Geographic Connection to Pennsylvania: Wayne, Delaware County
Author of The Catcher in the Rye and a number of short stories, J.D. Salinger attended Valley Forge Military Academy in Wayne.
Author of The Catcher in the Ryeand a number of short stories, J.D. Salinger attended Valley Forge Military Academy in Wayne, Pennsylvania. Read more here.
Editors, Encyclopaedia Britannica. J.D. Salinger: American Author. Encyclopaedia Britannica website. 31 May 2017. 8 November 2018.
On January 1, 1919, J.D. (Jerome David) Salinger was born in New York City to Sol Salinger and Miriam Jillich Salinger. In 1932, J.D. enrolled in the McBurney School of Manhattan, New York, and two years later transferred to Valley Forge Military Academy in Wayne, Pennsylvania. He graduated in 1936, then briefly attended New York University, Ursinus College, and Columbia University—without receiving any degrees—before serving as the entertainment director aboard the MS Kungsholm, a Swedish cruise ship that toured the Caribbean. Salinger was drafted into the U.S. Army in 1942, rising from the rank of infantryman to Staff Sergeant, and served in five European campaigns. Just after the war, in Europe in 1945, he allegedly married a woman named Sylvia; because Salinger strives to guard his private life, few facts about the relationship are certain. The two divorced in 1947, and Salinger married Claire Douglas in 1955. Salinger and Douglas had two children, Margaret Ann and Matthew, before they divorced in 1967.
In his youth, Salinger aspired to be an actor. He participated in productions at the McBurney School, often playing female parts. While he attended McBurney he also wrote for the school newspaper, but it was not until he transferred to Valley Forge that Salinger became truly involved in writing. He continued to perform—in the Mask and Spur dramatic organization—but became more interested in literary endeavors: he started to write fiction and agreed to edit the school yearbook, Crossed Sabers, in which he published his own poetic tribute to the academy. After graduation, Salinger spent nine weeks attending Ursinus College, in Collegeville, where he wrote the column "Skipped Diploma" for the student newspaper. He then took Whit Burnett's class on short-story writing at Columbia. Burnett was also editor of Story, the magazine that launched Salinger's writing career in writing with the publication of his first short story, "The Young Folks, " in 1940.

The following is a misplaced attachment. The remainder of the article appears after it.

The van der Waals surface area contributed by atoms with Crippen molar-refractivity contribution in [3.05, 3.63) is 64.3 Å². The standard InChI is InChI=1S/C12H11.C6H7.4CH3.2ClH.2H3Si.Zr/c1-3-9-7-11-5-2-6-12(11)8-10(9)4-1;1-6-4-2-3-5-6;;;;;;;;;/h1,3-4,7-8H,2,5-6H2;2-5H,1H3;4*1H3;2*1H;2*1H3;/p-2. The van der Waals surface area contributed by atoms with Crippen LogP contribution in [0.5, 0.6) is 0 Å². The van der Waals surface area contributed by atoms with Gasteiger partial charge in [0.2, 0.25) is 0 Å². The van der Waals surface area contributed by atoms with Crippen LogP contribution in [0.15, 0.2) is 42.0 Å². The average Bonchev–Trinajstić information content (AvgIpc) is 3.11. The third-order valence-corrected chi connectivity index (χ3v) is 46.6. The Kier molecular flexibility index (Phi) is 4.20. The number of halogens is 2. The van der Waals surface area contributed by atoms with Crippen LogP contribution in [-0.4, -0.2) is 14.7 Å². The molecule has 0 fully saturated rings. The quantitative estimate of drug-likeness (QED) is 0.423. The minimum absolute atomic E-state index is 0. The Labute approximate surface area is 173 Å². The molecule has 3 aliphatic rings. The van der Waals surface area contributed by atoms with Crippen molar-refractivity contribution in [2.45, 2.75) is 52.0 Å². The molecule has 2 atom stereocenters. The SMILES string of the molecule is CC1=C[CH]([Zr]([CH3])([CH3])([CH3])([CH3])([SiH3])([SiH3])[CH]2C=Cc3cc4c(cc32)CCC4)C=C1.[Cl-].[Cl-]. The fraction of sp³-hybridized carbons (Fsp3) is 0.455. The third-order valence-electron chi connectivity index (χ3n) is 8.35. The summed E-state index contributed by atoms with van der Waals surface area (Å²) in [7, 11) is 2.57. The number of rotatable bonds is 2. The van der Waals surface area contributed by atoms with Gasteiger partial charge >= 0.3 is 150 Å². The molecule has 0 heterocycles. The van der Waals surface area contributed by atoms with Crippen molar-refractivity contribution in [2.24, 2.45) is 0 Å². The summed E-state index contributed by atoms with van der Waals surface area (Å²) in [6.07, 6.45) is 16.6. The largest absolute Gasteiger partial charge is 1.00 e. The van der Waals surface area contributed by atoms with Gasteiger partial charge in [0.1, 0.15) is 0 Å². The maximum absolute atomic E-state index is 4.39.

With the 1951 publication of his only novel, The Catcher in the Rye, Salinger was transformed, against his will, into a literary icon. Written from the perspective of an insightful youth, who resembled Mark Twain's Huckleberry Finn, this novel established a model for self-discovery in American fiction. Prior to its release, Salinger had published an assortment of short stories in different magazines. These stories were experiments for the novel: several, such as "Slight Rebellion off Madison " and "The Last Day of the Last Furlough, " depict scenes or characters that ultimately became part of The Catcher in the Rye. The similarities between the novel's fictional Pencey Prep and Valley Forge Military Academy suggest that Salinger's experience there served as an important source of material for his work.
In 1953, Salinger collected nine of his 30 short stories into a book entitled Nine Stories, which received positive reviews. Though the stories do not involve the same characters, they share thematic elements similar to a cycle of short stories. Following Nine Stories, Salinger's stories focus on the members of the Glass family. He later printed two pairs of these stories as books: Franny and Zooey in 1961 and Raise High the Roof Beam, Carpenters; and Seymour: An Introduction in 1963. Salinger's last short story, "Hapworth 16, 1924, " narrated by the Seymour Glass character, was published in 1965.
As the popularity of The Catcher in the Rye grew, Salinger quickly became the focus of unwelcome attention. Consequently, he withdrew from literary and public society. Since 1965 he has been a recluse, preferring the privacy of his home in Cornish, New Hampshire, to a public life. This self-imposed isolation has since achieved a certain notoriety of its own. In W.P. Kinsella's 1982 novel Shoeless Joe, the main character, Ray Kinsella, pursues and kidnaps Salinger. In the 1989 release of Field of Dreams, the novel's film adaptation, Salinger's character was replaced with a fictional, but distinctly similar, reclusive novelist for legal reasons. Gus Van Sant's film Finding Forrester, released in 2000, also includes a fictional novelist who, like Salinger, withdrew from society after achieving fame.
Salinger continues to avoid the press and abstain from publication. Twice he has filed and won legal suits against unauthorized publication of his work, the first for a collection of short stories, and the second, a biography. During his deposition for the latter suit, Salinger admitted that he continues to write fiction.
The Catcher in the Rye. Boston: Little, Brown, 1951.
Collected Short Stories
Nine Stories. Boston: Little, Brown, 1953.
Franny and Zooey. Boston: Little, Brown, 1961.
Raise High the Roof Beam, Carpenters; and Seymour: An Introduction. Boston: Little Brown, 1963.
Uncollected Short Stories
"The Varioni Brothers. " Saturday Evening Post 17 July 1943: 12-13, 76-77.
"The Last Day of the Last Furlough. " Saturday Evening Post 15 July 1944: 26-27, 61-62, 64.
"A Boy in France. " Saturday Evening Post 31 Mar. 1945: 21, 92.
"The Stranger." Collier's 1 Dec. 1945: 18, 77.
"Slight Rebellion off Madison." New Yorker. 21 Dec. 1946: 76-79.